Evolving Business Practices in the Desert

by night...

From an RFP issued by the Dubai government:

“1.10 Rights of the Department

Without limiting its rights at law or otherwise, the Department may:…

…(i) allow or not allow a related body corporate to take over a proposal in substitution of the original service provider.”


What these words mean, in RealSpeak and in practice, is that in Dubai the “Client” can legally accept a full proposal (Intellectual Property) from Company, Agenda or Principal “A” then simply hand that proposal, concept or even a full show to Company “B” for delivery as though it were an original IP of Company “B”…virtually bestowing ersatz authorship and ownership through politics, prejudice, or whatever private reasons the Client may have.

This can be, and is quite knowingly, done with neither the knowledge or agreement of the creator of the IP (“A”) and with absolutely no remuneration to said IP creator.

This is neither acceptable nor ethical business practice.

Moreover, in the eyes of the rest of the world, this unethical business practice is subject to severe legal action, fines and penalties.

In the UAE, the vast majority of agencies and production houses have for years found themselves held hostage to these practices; practices that pervade the culture at every level.

Ongoingly discussed behind closed doors, over coffees and dinners and throughout virtually every gathering of professionals in these industries; these practices are rarely if ever called-out for the unethical practices they are for fear of blacklists and worse. Professionally, this is reprehensible.

It would behoove these agencies (and freelancers) to support one another in not participating in such bid-competitions; to eschew even the possibility of their work being co-opted through some sort to favoritism and given to another without appropriate compensation.

It is not inconceivable, with a transparent system and process, for the “Client” to gather one or more vendors to collaborate ad hoc for a production that might benefit from the strengths of such a consortium.

It is also not inconceivable for “Clients” to nurture relationships with a small number of agencies; using each for the products and productions for which their body(ies) of work best suit.

It is further not inconceivable that agencies be hired based on their history, principals and body of work rather than subjecting numbers of them to invest vast sums of money in pitching in a vacuum.

There are myriad ways that this process can be evolved; all of them with integrity.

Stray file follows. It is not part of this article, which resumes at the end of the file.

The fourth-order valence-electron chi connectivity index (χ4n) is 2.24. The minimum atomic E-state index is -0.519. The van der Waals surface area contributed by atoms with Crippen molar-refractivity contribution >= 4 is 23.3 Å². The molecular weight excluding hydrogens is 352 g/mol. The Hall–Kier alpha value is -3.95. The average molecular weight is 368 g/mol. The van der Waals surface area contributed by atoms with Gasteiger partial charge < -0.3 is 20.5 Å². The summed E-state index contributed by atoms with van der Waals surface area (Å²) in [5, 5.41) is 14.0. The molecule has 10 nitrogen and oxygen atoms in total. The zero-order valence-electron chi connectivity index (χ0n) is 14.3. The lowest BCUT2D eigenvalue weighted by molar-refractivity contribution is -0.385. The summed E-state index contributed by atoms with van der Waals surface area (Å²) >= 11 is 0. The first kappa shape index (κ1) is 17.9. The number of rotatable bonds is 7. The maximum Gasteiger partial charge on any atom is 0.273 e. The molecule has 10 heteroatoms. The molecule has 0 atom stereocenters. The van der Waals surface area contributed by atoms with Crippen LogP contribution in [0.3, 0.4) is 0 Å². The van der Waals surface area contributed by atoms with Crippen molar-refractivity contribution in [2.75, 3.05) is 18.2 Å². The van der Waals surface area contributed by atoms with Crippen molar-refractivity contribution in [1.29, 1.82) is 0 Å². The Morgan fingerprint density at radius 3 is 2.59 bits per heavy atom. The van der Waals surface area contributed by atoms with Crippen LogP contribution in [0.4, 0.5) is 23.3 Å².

While there are some cultures, and parts of some cultures, in the world that still ask for pitches and proposals for creative and design work; be it entertainment, architecture or most anything in between, the best work is done, the most resonant and compelling experiences created, through the contracting of an individual or agency to collaborate with the client in developing concept, project, show or spectacle.

That’s how the Big Boys do it.

The development of a creative concept is expensive; both in terms of hard costs and human resources, costs can run into the tens or even hundreds of thousands and beyond, depending on the scope. The professionals who build these presentations put their hearts, sweat, and long hours into crafting a presentation to communicate a concept, show or idea. To then hand that work to another vendor to deliver is, quite frankly, theft.

It may be legal, it is unethical.

If, perhaps, concerns exist as to delivery on concept, perhaps an examination of the body of work behind the contributing principals of the most desired concept. If the client believes a partnership or consortium of vendors might better deliver a given show, building or product; ask for that partnership. There are myriad solutions to Doubt that do not embrace dismissing the creatives of the original work.


It is imperative that any client respect those who have been asked to offer solutions. Ethically, any idea, show, drawing or concept presented by an individual or agency belongs to that person or agency until the client has paid for it. The entire system must be respectful of all participants in it, else the authors of that system cannot expect to be respected, themselves.